Billion Risk Mobile Phone Cancer
New Media Age
Journalist: Bryan Porter
June 25, 2001
phone manufacturers could be responsible for generating more than half a
billion cancer cases worldwide in the near future, according to new
A team of Sydney researchers has published what they claim to be the first
scientific hypothesis about how mobile phone radiation causes cancer.
The report claims that the radiation generated by mobile handsets causes
ongoing stress to body cells, causing them to give off 'heat shock
proteins', which human cells sometimes release in response to injury or
Such a chronic activation of the heat shock response affects the normal
regulation of cells, which could result in cancer, the report said.
While this report has been authored by leading Australian medical academics,
and is supported by scores of luminaries in the profession, it has been
rejected by the country's telecoms industry.
Ross Managhan, CEO of the Australian Mobile Telecommunications Association
said, 'There is no substantiated scientific evidence that mobile phone
exposures within the limits set in strict international safety guidelines
cause the over-expression of heat shock proteins.'
To which the Australian researchers responsible for the study would almost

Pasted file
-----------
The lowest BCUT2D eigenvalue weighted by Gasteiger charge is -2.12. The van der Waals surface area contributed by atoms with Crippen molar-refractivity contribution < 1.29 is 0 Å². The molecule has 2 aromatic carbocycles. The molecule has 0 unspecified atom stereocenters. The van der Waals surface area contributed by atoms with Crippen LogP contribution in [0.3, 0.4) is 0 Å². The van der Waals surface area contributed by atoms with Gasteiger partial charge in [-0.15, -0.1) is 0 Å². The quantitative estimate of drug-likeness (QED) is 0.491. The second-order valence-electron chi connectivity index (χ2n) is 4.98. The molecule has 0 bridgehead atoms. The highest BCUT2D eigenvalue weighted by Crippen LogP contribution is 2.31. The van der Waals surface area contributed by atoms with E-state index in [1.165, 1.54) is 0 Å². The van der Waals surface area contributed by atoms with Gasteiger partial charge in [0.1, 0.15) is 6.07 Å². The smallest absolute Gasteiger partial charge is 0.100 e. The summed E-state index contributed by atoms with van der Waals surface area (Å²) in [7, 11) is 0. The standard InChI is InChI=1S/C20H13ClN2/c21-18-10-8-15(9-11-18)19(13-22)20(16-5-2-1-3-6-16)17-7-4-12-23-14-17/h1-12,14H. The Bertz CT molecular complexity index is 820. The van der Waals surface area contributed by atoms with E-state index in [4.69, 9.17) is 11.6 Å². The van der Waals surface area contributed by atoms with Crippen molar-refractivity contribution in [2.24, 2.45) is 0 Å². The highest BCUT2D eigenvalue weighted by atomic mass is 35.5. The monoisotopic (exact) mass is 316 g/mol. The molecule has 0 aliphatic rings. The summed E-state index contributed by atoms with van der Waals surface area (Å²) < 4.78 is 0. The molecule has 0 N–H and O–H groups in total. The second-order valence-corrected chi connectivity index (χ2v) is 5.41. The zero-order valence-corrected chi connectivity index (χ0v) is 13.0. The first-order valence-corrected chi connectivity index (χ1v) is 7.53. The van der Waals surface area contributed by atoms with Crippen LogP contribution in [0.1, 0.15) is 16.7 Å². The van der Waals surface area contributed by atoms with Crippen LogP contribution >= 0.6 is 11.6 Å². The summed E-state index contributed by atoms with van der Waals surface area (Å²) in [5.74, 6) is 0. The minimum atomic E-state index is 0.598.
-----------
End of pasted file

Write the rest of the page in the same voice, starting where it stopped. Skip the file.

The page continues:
surely reply that there is not yet any established means of providing
On this point, medical academics have reached a standoff with the industry.
Yet this doesn't deny the highly plausible probability that many could
suffer cancer triggered by mobile phone usage. By ignoring these early
warnings, mobile phone manufacturers
could be setting themselves up for disastrously high legal claims in years
Presently, the medical research being conducted to investigate the harmful
effects of mobile phone radiation is being funded by special interest
groups, with nowhere near the type of funding available to the manufacturers
themselves. With this in mind, it's not surprising that researchers have not
been able to produce conclusive research.
At the very least, this new hypothesis should prompt manufacturers to
investigate the subject themselves. If not, this research could return to
bite them in the future as an unheeded warning.
With mobile phone development continuing apace, newer, faster, handsets are
being produced all the time, and in a couple of years we're all expecting
broadband connections through mobile handsets, yet there have been no
visible studies outlining the dangers of the intensified radiation levels
that will accompany these developments.
If manufacturers identify the risks now, and heed the warnings carried in
the Sydney report, capital invested in preventing and circumventing
radiation emissions could save much larger fortunes in the future.
Furthermore, on a short term scale it is in the interests of the industry to
be proactive. with consumers and the popular press concerned by mobile phone
health scares, stories such as this could fuel another backlash, just when
the mobile phone industry needs public support and enthusiasm.